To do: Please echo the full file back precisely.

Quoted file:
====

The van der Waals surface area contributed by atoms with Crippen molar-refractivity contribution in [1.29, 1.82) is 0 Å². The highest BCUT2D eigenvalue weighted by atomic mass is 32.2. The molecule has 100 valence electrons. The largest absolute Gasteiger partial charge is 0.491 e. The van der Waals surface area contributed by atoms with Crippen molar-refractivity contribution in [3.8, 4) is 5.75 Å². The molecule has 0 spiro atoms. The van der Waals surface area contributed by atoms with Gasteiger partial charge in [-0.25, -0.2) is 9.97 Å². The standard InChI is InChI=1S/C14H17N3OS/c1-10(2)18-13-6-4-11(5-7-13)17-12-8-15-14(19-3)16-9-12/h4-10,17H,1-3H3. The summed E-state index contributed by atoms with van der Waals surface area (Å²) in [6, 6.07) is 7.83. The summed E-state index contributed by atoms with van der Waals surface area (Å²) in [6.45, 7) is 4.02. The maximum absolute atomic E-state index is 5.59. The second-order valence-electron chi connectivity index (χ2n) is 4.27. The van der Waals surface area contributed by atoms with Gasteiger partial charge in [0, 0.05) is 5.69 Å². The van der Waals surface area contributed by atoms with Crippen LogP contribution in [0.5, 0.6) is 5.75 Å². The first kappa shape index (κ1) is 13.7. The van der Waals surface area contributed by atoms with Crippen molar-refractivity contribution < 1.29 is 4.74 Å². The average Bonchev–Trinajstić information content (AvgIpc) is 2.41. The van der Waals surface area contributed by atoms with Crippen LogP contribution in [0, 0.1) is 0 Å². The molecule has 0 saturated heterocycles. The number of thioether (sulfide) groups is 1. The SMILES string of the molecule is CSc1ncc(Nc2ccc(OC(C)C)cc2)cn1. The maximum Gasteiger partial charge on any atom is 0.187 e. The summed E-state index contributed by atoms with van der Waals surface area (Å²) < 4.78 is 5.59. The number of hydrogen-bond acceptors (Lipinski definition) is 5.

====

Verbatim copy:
The van der Waals surface area contributed by atoms with Crippen molar-refractivity contribution in [1.29, 1.82) is 0 Å². The highest BCUT2D eigenvalue weighted by atomic mass is 32.2. The molecule has 100 valence electrons. The largest absolute Gasteiger partial charge is 0.491 e. The van der Waals surface area contributed by atoms with Crippen molar-refractivity contribution in [3.8, 4) is 5.75 Å². The molecule has 0 spiro atoms. The van der Waals surface area contributed by atoms with Gasteiger partial charge in [-0.25, -0.2) is 9.97 Å². The standard InChI is InChI=1S/C14H17N3OS/c1-10(2)18-13-6-4-11(5-7-13)17-12-8-15-14(19-3)16-9-12/h4-10,17H,1-3H3. The summed E-state index contributed by atoms with van der Waals surface area (Å²) in [6, 6.07) is 7.83. The summed E-state index contributed by atoms with van der Waals surface area (Å²) in [6.45, 7) is 4.02. The maximum absolute atomic E-state index is 5.59. The second-order valence-electron chi connectivity index (χ2n) is 4.27. The van der Waals surface area contributed by atoms with Gasteiger partial charge in [0, 0.05) is 5.69 Å². The van der Waals surface area contributed by atoms with Crippen LogP contribution in [0.5, 0.6) is 5.75 Å². The first kappa shape index (κ1) is 13.7. The van der Waals surface area contributed by atoms with Crippen molar-refractivity contribution < 1.29 is 4.74 Å². The average Bonchev–Trinajstić information content (AvgIpc) is 2.41. The van der Waals surface area contributed by atoms with Crippen LogP contribution in [0, 0.1) is 0 Å². The molecule has 0 saturated heterocycles. The number of thioether (sulfide) groups is 1. The SMILES string of the molecule is CSc1ncc(Nc2ccc(OC(C)C)cc2)cn1. The maximum Gasteiger partial charge on any atom is 0.187 e. The summed E-state index contributed by atoms with van der Waals surface area (Å²) < 4.78 is 5.59. The number of hydrogen-bond acceptors (Lipinski definition) is 5.